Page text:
When life gives you fire, you don't need more coal. This talk was first broadcast on 26 April, 2020.
When Kylie Soanes bounced out of her graduation ceremony with a newly-minted PhD, she thought she knew what she was in for. This talk was originally broadcast on August 6, 2017.
Every day we make hundreds of choices, big and small, that build to become the story of our lives – the friends we make, the careers we choose, our partners and our purpose.
It might be the ultimate dream for preppers and Trekkies: life in a Dyson sphere. Astrophysicist Natasha Hurley-Walker takes us to a possible distant future via the physics of continuous economic growth. This talk was first broadcast on October 27, 2019.
It's one thing to big note yourself. But the founder of the Church of Scientology is guilty of scientific fraud, explains author and investigative journalist Steve Cannane. This program was first broadcast on September 8, 2019.
Can kids understand relativity and quantum physics? This program was first broadcast on 8 December, 2019.
What happens to communities when a company wants to put in a wind turbine farm? This program first aired on November 12, 2017.
Cross disciplinary research, undergraduate study, postgraduate study, double degrees! This program first aired on February 4, 2018.
Treating obesity is never as simple as eat less, exercise more. This program first aired on November 17, 2019.
Neuroscience PhD student Samuel Mills reflects — and shares a few stories about the brilliant neurologist and author — at Melbourne's Laborastory. This program first aired on April 22, 2018.
Could VR headsets save your life? This episode first aired April 29, 2018
How NASA helped calculate the economic value a refugee population brought to town. (First broadcast March 11, 2018.
Truly clean coal technology is not a myth, argues University of Newcastle chemical engineering researcher Dr Jessica Allen.
Understanding gender when biologists and gender theorists are at odds. [First aired March 25, 2018]
Franz Nopcsa — aristocrat, spy and a co-founder of paleobiology.[First aired on March 18, 2018]
Modern drug research and ancient medicine intertwine in this tale of the fight against malaria. This episode first aired February 11, 2018.
John Stapp was a pioneering researcher into the effects of 'rapid human deceleration' on the body. This episode first aired February 25, 2018
Australian mathematician Nalini Joshi pays a personal tribute to Maryam Mirzakhani. This episode first aired January 21, 2018.
Sheila Pham's pregnancy spawned more than a child. This episode first aired October 13, 2019.
Only a fraction of health research makes its way into clinical practice. This episode first aired September 29, 2019
It all starts with tubes of warm, thick, gooey fat delivered fresh to the lab. This episode first aired on 6 October, 2019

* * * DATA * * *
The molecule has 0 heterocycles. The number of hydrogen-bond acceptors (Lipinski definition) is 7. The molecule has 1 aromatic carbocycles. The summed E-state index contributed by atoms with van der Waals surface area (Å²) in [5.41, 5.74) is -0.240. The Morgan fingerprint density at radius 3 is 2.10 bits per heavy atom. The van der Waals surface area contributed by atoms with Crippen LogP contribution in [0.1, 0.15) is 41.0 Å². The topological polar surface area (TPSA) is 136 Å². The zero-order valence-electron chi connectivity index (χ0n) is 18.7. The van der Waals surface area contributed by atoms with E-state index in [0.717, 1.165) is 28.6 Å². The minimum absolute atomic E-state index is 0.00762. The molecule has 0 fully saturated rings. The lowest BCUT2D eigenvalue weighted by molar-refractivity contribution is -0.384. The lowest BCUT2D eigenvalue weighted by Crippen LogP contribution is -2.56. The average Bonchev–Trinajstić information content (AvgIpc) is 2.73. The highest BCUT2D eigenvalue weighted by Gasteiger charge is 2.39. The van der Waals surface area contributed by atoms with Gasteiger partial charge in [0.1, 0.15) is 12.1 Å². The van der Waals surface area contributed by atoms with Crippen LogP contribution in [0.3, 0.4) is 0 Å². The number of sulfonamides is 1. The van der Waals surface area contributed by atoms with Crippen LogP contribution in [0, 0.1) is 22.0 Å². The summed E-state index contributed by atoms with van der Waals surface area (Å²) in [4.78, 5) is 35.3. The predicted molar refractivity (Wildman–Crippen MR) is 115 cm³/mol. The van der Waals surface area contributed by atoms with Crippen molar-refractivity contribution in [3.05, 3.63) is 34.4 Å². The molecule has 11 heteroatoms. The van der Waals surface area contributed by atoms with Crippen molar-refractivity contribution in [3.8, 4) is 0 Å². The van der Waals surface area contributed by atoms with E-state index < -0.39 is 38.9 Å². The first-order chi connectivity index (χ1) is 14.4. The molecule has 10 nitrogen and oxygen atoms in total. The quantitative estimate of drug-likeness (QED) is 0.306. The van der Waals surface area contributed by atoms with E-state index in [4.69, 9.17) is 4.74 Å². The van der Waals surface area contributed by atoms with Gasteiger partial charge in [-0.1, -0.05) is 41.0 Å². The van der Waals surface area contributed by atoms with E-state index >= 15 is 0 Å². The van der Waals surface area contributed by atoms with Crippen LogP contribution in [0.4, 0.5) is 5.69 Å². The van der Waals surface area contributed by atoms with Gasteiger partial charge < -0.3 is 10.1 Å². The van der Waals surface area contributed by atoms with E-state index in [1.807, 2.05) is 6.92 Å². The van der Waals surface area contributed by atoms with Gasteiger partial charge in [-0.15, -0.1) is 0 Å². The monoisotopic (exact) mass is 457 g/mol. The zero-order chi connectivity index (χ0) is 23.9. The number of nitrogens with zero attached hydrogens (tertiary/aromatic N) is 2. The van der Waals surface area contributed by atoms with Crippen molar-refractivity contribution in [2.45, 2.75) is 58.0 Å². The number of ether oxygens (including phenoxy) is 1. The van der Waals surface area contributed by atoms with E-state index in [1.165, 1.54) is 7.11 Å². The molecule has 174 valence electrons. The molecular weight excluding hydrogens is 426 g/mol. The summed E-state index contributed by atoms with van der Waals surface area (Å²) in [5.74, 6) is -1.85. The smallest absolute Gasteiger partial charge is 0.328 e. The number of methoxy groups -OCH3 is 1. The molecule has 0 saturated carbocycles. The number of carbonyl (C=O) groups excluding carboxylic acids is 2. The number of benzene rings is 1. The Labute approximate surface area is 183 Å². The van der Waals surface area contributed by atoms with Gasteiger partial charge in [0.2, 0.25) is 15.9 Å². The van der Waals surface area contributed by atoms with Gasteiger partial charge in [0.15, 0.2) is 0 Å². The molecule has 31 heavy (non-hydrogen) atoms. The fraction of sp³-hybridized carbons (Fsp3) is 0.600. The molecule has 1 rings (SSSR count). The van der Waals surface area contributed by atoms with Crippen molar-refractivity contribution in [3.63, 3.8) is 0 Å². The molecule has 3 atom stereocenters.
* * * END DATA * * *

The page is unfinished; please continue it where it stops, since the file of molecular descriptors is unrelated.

'After all, isn't sharing knowledge and discovery what science is really all about?' This program first aired September 23, 2018
Devika Kamath's discovery about stellar relationships is causing a rewrite of the textbooks. This program first aired August 4, 2019
An unlikely group of women played an important role in the early days of fertility treatments. (First broadcast July 7, 2019)
Emily Jateff's work has taken her to the Titanic. Four times! This program was first broadcast on July 28, 2019.
Fungi are behind everything from blue cheese and truffles to zombi-making head spikes. This program was first broadcast on June 16, 2019.
Can an eclectic band of scientists help stem the bloody trade in wildlife? This program was first broadcast on June 23, 2019.
Computers write poems and jokes, and generate music and images. But is it art? This program first aired on 26 May, 2019.
Could a 'healthier' rice help offset obesity and malnutrition in poorer countries? This program first aired on 10 March, 2019.
Covid-19 isn't the only vaccine we need, as gonorrhoea gains resistance to our treatments. This program first aired on 14 October, 2018.
The real reason Nate Byrne isn't a professional wizard. This program first aired on 15 July, 2018.
We know more about the back of the moon than about parts of our oceans. This program first aired on 27 May, 2018.
What questions should you ask about that new health or science development to make sure it's legit? This program first aired on April 15, 2018.
When PlaySchool meets cube-sat.
When life gives you fire, you don't need more coal.
Star players don't mean a champion team.
If the (once) mighty Murray could sing, how would it sound?
Why does talk of climate change always seem to end up with 'us' and 'them'?
When your coping mechanism is destroyed, how to cope?
The Spanish Flu devastated the world a century before COVID-19.
Nuclear technolgy is revealing the historical travels of ancient ochres.
It's time to say goodbye to 'research hotels'.
Up to 5 per cent of the world's fresh water is buried under the sea. Should we tap it?
You can't fake sticking needles into someone, without a little magic ...
Could three crops transform our farming - and our climate impact?
What makes food 'good' goes well beyond science and health.
How to study the ancient rocks of Antarctica without leaving South Australia.
Could we treat cancer better by doing less? Surgeon Christobel Saunders thinks so.
You're carrying a few lethal genes, but how would you know? Ockham's Razor returns January 26, 2020.
Can kids understand relativity and quantum physics?